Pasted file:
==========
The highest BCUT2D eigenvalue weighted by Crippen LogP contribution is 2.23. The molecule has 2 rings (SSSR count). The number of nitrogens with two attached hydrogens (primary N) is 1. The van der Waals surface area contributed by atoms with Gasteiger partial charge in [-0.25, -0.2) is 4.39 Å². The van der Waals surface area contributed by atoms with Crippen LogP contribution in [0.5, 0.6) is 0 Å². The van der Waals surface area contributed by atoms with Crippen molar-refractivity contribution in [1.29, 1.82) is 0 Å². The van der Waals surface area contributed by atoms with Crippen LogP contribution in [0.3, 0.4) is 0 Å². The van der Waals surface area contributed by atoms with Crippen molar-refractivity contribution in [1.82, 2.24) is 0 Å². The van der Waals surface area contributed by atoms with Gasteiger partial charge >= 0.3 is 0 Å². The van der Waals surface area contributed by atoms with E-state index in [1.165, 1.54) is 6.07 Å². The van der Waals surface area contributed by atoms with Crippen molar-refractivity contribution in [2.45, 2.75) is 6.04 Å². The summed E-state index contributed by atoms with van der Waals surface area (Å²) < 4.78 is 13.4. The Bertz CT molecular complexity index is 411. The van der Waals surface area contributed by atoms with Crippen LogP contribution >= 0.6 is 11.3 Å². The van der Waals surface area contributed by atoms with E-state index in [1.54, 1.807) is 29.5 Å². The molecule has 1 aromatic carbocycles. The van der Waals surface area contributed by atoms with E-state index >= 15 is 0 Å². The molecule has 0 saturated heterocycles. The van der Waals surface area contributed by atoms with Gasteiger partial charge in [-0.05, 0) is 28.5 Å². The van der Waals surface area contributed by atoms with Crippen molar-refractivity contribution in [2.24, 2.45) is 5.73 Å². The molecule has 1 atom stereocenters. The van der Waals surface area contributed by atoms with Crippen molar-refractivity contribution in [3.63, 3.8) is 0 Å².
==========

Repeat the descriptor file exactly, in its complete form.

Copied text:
The highest BCUT2D eigenvalue weighted by Crippen LogP contribution is 2.23. The molecule has 2 rings (SSSR count). The number of nitrogens with two attached hydrogens (primary N) is 1. The van der Waals surface area contributed by atoms with Gasteiger partial charge in [-0.25, -0.2) is 4.39 Å². The van der Waals surface area contributed by atoms with Crippen LogP contribution in [0.5, 0.6) is 0 Å². The van der Waals surface area contributed by atoms with Crippen molar-refractivity contribution in [1.29, 1.82) is 0 Å². The van der Waals surface area contributed by atoms with Crippen LogP contribution in [0.3, 0.4) is 0 Å². The van der Waals surface area contributed by atoms with Crippen molar-refractivity contribution in [1.82, 2.24) is 0 Å². The van der Waals surface area contributed by atoms with Gasteiger partial charge >= 0.3 is 0 Å². The van der Waals surface area contributed by atoms with E-state index in [1.165, 1.54) is 6.07 Å². The van der Waals surface area contributed by atoms with Crippen molar-refractivity contribution in [2.45, 2.75) is 6.04 Å². The summed E-state index contributed by atoms with van der Waals surface area (Å²) < 4.78 is 13.4. The Bertz CT molecular complexity index is 411. The van der Waals surface area contributed by atoms with Crippen LogP contribution >= 0.6 is 11.3 Å². The van der Waals surface area contributed by atoms with E-state index in [1.54, 1.807) is 29.5 Å². The molecule has 1 aromatic carbocycles. The van der Waals surface area contributed by atoms with E-state index >= 15 is 0 Å². The molecule has 0 saturated heterocycles. The van der Waals surface area contributed by atoms with Gasteiger partial charge in [-0.05, 0) is 28.5 Å². The van der Waals surface area contributed by atoms with Crippen molar-refractivity contribution in [2.24, 2.45) is 5.73 Å². The molecule has 1 atom stereocenters. The van der Waals surface area contributed by atoms with Crippen molar-refractivity contribution in [3.63, 3.8) is 0 Å².